Philly set to ban employers from asking applicants about pay history

Philadelphia Mayor Jim Kenney intends to sign a measure prohibiting employers from asking job candidates about their salary history.(Emma Lee/WHYY)

Philadelphia Mayor Jim Kenney intends to sign a measure prohibiting employers from asking job candidates about their salary history.(Emma Lee/WHYY)

Philadelphia is about to become the first city in the country to ban employers from asking job applicants about their previous salary, an effort that supporters hope will narrow the persistent pay gap between men and women.

Mayor Jim Kenney is expected to sign the bill into law on Monday. 

Kenney’s decision to move forward with the bill comes in the face of sharp resistance from some in the business community. That’s included threats to take the city to court over what has been characterized as an impingement of free speech and a bureaucratic hurdle to conducting business in Philadelphia.

The idea behind the bill is that women are paid less than men early on in their careers, and that difference continues when employers ask prospective hires for salary history.

Business leaders in Philadelphia, including Comcast Corp., have argued that the bill is anti-business and would restrict their First Amendment rights to ask could-be hires whatever they would like. Comcast officials have urged Kenney to veto the measure. But after the city’s law department studied the bill, Kenney said he has decided to sign.

“I’m not vetoing it,” Kenney said Thursday.

“We just wanted to make sure that all the legal aspects of it were tight before we signed it,” he said. “We may get sued, we may not. But Council passed this measure by a unanimous vote, and I see no reason why I shouldn’t sign it.”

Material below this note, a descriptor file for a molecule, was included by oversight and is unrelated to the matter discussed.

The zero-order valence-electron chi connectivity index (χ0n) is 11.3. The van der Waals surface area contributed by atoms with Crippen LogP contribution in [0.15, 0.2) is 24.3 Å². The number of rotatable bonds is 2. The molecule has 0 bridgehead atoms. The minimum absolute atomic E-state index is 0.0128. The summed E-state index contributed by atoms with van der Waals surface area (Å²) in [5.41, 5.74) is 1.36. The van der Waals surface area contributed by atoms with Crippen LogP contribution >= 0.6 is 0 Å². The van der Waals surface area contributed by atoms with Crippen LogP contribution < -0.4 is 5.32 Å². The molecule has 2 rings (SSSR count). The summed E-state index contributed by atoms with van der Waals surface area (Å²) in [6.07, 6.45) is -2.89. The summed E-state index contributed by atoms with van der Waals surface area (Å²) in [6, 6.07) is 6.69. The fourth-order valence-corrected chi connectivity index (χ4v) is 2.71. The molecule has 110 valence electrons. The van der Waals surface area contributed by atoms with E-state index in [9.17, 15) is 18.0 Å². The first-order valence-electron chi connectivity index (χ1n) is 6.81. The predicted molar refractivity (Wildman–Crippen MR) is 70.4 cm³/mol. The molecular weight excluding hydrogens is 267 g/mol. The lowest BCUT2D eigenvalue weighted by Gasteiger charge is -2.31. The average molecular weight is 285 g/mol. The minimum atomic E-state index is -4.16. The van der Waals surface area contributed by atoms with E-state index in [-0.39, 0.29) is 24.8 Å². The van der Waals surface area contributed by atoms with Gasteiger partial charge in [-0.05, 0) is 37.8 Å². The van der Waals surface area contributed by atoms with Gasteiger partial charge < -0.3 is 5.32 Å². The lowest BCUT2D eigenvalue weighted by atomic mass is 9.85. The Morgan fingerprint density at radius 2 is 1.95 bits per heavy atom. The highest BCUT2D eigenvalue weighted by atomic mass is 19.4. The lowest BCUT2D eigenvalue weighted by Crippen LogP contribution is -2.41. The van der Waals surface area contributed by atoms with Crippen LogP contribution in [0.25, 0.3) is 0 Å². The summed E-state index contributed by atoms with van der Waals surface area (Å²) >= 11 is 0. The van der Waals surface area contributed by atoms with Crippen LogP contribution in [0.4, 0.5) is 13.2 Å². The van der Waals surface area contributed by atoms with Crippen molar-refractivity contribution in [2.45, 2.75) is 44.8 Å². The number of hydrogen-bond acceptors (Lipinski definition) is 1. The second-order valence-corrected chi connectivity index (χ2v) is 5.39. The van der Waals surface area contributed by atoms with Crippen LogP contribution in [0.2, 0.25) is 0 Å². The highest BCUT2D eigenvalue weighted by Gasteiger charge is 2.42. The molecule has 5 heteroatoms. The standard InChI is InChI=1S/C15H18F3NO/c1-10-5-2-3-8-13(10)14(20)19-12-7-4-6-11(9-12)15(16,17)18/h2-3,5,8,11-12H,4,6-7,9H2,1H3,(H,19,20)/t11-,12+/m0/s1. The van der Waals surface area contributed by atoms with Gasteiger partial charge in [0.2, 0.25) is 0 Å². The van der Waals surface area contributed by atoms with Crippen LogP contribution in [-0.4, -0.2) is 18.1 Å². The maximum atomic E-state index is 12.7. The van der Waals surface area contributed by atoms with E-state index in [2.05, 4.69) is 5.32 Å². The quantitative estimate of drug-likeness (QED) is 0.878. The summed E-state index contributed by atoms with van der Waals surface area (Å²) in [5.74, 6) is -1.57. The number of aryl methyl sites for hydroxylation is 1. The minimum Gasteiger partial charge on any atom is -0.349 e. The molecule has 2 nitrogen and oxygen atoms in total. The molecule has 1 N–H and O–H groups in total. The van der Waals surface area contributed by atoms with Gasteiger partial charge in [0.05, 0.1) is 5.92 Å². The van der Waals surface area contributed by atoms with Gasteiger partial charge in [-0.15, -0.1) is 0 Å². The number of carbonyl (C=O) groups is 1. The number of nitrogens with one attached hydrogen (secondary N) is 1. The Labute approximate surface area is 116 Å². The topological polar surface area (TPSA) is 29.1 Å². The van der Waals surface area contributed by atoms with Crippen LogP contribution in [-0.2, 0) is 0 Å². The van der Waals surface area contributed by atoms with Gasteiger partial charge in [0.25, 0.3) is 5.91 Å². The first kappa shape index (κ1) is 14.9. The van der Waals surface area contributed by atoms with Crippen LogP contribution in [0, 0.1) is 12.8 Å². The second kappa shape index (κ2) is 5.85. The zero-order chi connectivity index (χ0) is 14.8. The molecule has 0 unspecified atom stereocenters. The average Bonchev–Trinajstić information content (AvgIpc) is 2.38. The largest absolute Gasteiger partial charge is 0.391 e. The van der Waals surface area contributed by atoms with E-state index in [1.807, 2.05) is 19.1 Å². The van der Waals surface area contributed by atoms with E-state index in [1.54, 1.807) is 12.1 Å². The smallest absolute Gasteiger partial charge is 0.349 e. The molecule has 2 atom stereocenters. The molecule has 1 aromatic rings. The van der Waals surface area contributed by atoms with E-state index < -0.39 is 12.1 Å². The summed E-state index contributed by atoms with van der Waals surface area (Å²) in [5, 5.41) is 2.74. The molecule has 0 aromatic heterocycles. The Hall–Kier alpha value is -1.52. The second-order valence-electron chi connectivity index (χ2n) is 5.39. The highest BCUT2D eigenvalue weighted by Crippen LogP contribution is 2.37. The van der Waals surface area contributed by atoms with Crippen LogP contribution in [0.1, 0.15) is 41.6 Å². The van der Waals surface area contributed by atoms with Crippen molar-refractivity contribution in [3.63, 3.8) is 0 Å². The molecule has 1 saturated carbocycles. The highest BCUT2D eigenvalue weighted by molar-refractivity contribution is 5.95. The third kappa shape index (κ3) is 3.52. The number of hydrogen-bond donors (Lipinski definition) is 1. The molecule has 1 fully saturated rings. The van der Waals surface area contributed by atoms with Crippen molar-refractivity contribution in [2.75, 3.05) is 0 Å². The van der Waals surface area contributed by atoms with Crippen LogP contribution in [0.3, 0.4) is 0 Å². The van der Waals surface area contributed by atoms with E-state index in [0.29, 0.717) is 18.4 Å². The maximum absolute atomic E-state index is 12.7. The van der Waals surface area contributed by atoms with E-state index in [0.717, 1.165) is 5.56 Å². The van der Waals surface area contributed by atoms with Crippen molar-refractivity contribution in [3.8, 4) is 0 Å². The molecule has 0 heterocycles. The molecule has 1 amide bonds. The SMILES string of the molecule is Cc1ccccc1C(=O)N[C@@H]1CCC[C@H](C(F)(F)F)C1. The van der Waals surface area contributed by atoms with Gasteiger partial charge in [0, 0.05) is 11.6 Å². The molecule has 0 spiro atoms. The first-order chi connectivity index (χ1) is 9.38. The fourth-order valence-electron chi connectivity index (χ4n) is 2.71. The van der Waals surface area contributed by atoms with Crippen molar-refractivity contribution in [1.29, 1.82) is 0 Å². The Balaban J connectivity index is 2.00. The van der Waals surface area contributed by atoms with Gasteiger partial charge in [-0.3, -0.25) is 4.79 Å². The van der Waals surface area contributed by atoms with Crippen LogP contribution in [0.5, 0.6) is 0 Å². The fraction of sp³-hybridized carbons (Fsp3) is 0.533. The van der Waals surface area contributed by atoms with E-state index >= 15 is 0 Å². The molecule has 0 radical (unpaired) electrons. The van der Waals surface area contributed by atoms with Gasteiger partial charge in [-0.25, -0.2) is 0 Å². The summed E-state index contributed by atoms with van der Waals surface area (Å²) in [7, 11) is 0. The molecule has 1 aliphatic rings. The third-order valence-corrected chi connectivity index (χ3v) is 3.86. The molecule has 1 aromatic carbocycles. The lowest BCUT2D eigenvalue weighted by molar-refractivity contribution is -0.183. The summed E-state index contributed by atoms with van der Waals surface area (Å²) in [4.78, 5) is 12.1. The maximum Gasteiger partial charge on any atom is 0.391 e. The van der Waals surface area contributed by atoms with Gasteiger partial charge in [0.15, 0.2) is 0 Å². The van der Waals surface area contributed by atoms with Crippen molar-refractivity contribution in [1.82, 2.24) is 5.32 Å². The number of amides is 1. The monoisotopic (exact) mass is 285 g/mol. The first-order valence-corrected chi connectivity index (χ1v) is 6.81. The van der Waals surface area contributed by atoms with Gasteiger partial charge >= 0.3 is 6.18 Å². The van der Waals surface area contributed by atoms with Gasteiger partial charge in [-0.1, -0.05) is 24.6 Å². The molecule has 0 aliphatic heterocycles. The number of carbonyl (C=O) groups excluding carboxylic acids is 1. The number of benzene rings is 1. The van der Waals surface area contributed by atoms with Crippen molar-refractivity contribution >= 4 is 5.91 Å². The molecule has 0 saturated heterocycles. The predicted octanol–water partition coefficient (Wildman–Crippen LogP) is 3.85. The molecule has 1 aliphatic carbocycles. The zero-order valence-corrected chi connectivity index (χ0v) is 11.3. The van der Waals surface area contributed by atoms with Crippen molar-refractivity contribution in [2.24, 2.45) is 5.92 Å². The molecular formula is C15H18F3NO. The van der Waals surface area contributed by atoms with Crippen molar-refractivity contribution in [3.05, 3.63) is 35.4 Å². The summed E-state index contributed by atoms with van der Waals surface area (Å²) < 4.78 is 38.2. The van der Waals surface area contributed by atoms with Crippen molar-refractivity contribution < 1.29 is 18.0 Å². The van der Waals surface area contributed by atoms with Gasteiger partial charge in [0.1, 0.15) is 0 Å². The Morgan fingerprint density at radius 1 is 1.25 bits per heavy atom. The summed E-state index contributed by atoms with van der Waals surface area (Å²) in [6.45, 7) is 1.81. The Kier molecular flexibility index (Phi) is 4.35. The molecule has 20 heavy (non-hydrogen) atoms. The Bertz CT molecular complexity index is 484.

Other supporters of the bill said prospective hires can still share salary history if they want to, but if an employer demands it, it can trigger a $2,000 fine per violation. A penalty, according to the bill, that would be levied by the Commission on Human Relations.

Women in Pennsylvania earn 79 cents for every dollar paid to men, according to 2015 Census Bureau statistics. That same difference is also reflected in nationwide figures.

Salary-history questions only serve to further that pay divide, according to the bill, which was introduced by Councilman Bill Greenlee.

The bill was patterned after a similar statewide effort in Massachusetts, which last year passed a law that barred employers from asking potential hires about salary history.

Critics are expecting the new Philadelphia law to be challenged in court. 

The law “could make the city liable for a substantial award of attorney’s fees,” Comcast attorney Miguel Estrada wrote to city officials.

Comcast senior executive vice president David Cohen told WHYY last week that many businesses are troubled by the measure.

“We’re hearing from companies that are thinking about locating — or at least being solicited to locate in the city — about why would we ever come here with what’s going on in the city?” Cohen said.

But Greenlee said the bill is a chance to address wage inequity.

“I think if you take a person’s salary off the table, given the history that women and minorities are paid less for the same job, we have a chance of cutting into this wage inequity issue,”  he said.

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